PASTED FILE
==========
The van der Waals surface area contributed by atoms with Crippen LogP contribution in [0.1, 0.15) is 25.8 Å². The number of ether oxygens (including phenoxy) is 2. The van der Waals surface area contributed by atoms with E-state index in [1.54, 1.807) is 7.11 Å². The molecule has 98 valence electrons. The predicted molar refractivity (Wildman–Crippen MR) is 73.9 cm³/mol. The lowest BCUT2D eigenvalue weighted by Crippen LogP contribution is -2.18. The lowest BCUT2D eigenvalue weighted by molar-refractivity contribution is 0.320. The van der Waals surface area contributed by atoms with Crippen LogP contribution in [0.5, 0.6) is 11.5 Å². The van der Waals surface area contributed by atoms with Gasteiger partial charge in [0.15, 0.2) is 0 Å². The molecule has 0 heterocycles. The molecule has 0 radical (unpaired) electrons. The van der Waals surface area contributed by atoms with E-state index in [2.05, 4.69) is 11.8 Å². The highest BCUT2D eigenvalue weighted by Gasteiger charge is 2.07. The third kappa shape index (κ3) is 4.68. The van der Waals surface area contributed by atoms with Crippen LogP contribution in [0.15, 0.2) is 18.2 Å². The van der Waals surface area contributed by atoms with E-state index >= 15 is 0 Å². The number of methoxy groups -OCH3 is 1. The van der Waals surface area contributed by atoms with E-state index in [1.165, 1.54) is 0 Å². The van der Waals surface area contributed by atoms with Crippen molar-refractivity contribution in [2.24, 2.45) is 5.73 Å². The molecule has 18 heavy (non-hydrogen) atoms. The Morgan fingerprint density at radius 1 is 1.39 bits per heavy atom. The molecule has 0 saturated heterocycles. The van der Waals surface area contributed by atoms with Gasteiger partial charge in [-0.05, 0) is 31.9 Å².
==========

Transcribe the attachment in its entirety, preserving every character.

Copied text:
The van der Waals surface area contributed by atoms with Crippen LogP contribution in [0.1, 0.15) is 25.8 Å². The number of ether oxygens (including phenoxy) is 2. The van der Waals surface area contributed by atoms with E-state index in [1.54, 1.807) is 7.11 Å². The molecule has 98 valence electrons. The predicted molar refractivity (Wildman–Crippen MR) is 73.9 cm³/mol. The lowest BCUT2D eigenvalue weighted by Crippen LogP contribution is -2.18. The lowest BCUT2D eigenvalue weighted by molar-refractivity contribution is 0.320. The van der Waals surface area contributed by atoms with Crippen LogP contribution in [0.5, 0.6) is 11.5 Å². The van der Waals surface area contributed by atoms with Gasteiger partial charge in [0.15, 0.2) is 0 Å². The molecule has 0 heterocycles. The molecule has 0 radical (unpaired) electrons. The van der Waals surface area contributed by atoms with E-state index in [2.05, 4.69) is 11.8 Å². The highest BCUT2D eigenvalue weighted by Gasteiger charge is 2.07. The third kappa shape index (κ3) is 4.68. The van der Waals surface area contributed by atoms with Crippen LogP contribution in [0.15, 0.2) is 18.2 Å². The van der Waals surface area contributed by atoms with E-state index >= 15 is 0 Å². The number of methoxy groups -OCH3 is 1. The van der Waals surface area contributed by atoms with E-state index in [1.165, 1.54) is 0 Å². The van der Waals surface area contributed by atoms with Crippen molar-refractivity contribution in [2.24, 2.45) is 5.73 Å². The molecule has 18 heavy (non-hydrogen) atoms. The Morgan fingerprint density at radius 1 is 1.39 bits per heavy atom. The molecule has 0 saturated heterocycles. The van der Waals surface area contributed by atoms with Gasteiger partial charge in [-0.05, 0) is 31.9 Å².